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Nova Scotia: Location and Land


Nova Scotia's 580-km-long peninsula is surrounded by four bodies of water - the Atlantic Ocean, with Newfoundland to the north and east, the Bay of Fundy, with New Brunswick across the bay to the east, the Northumberland Strait and the Gulf of St. Lawrence, and Prince Edward Island to the north and the Gulf of Maine and the United States to the south and west.


With an area of 55 491 km2, Nova Scotia is larger than Denmark, although somewhat smaller than Scotland, after which it is named. Its average width of 128 km means that no part of the province is far from the sea. Nova Scotia is a montage of craggy headlands, quiet harbours and beautiful ocean beaches. Its indented shoreline stretches 10 424 km, while inland is a myriad of lakes and streams, the largest being, Bras D'Or lake in the Cape Breton area.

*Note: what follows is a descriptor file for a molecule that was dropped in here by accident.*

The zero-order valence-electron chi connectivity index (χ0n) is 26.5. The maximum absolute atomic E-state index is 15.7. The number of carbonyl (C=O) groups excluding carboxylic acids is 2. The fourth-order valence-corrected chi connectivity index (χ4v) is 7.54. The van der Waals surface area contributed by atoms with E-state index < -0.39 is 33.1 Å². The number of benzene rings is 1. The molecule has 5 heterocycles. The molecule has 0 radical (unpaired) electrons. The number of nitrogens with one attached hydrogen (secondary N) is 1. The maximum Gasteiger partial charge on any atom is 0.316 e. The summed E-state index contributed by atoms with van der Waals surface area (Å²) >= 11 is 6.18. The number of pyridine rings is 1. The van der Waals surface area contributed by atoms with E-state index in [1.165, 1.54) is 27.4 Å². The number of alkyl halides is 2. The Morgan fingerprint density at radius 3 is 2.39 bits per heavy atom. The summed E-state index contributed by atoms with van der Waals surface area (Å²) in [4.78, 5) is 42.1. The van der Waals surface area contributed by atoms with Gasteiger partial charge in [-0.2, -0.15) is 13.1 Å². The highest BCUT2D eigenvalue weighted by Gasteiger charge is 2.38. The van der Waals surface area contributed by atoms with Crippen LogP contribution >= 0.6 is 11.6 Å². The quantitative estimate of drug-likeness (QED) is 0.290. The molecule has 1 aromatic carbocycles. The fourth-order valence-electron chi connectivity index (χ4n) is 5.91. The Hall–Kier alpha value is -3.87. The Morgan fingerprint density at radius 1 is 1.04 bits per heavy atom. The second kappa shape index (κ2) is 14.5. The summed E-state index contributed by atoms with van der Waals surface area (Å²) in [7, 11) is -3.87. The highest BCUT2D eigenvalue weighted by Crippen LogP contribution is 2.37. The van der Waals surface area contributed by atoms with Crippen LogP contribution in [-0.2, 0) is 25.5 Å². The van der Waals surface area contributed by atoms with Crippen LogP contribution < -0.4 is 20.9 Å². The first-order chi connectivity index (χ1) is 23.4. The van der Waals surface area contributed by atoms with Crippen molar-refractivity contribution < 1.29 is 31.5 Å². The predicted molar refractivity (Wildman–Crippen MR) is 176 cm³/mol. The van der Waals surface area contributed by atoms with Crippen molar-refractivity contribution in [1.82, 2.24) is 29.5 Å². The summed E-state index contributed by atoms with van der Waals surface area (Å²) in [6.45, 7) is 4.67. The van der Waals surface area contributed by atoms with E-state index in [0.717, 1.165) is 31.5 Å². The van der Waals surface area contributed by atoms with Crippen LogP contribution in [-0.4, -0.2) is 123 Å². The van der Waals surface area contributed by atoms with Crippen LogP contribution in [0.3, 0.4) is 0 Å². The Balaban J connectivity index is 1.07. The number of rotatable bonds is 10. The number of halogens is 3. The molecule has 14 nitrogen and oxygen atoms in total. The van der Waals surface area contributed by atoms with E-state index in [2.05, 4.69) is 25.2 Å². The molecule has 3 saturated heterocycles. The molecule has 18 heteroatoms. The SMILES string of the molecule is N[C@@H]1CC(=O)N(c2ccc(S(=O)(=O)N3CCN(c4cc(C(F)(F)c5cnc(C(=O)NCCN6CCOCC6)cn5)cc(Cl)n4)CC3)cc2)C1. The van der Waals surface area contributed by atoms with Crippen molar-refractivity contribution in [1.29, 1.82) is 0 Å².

The Land

Nova Scotia is framed by the rocky Atlantic Uplands, the Cape Breton Highlands and the wooded Cobequid Hills. The agricultural areas of Nova Scotia are predominantly lowlands. When the glacial ice withdrew from coastal Nova Scotia 15 000 to 18 000 years ago, the ocean flooded ancient river valleys and carved out hundreds of small protected harbours which later became fishing ports.

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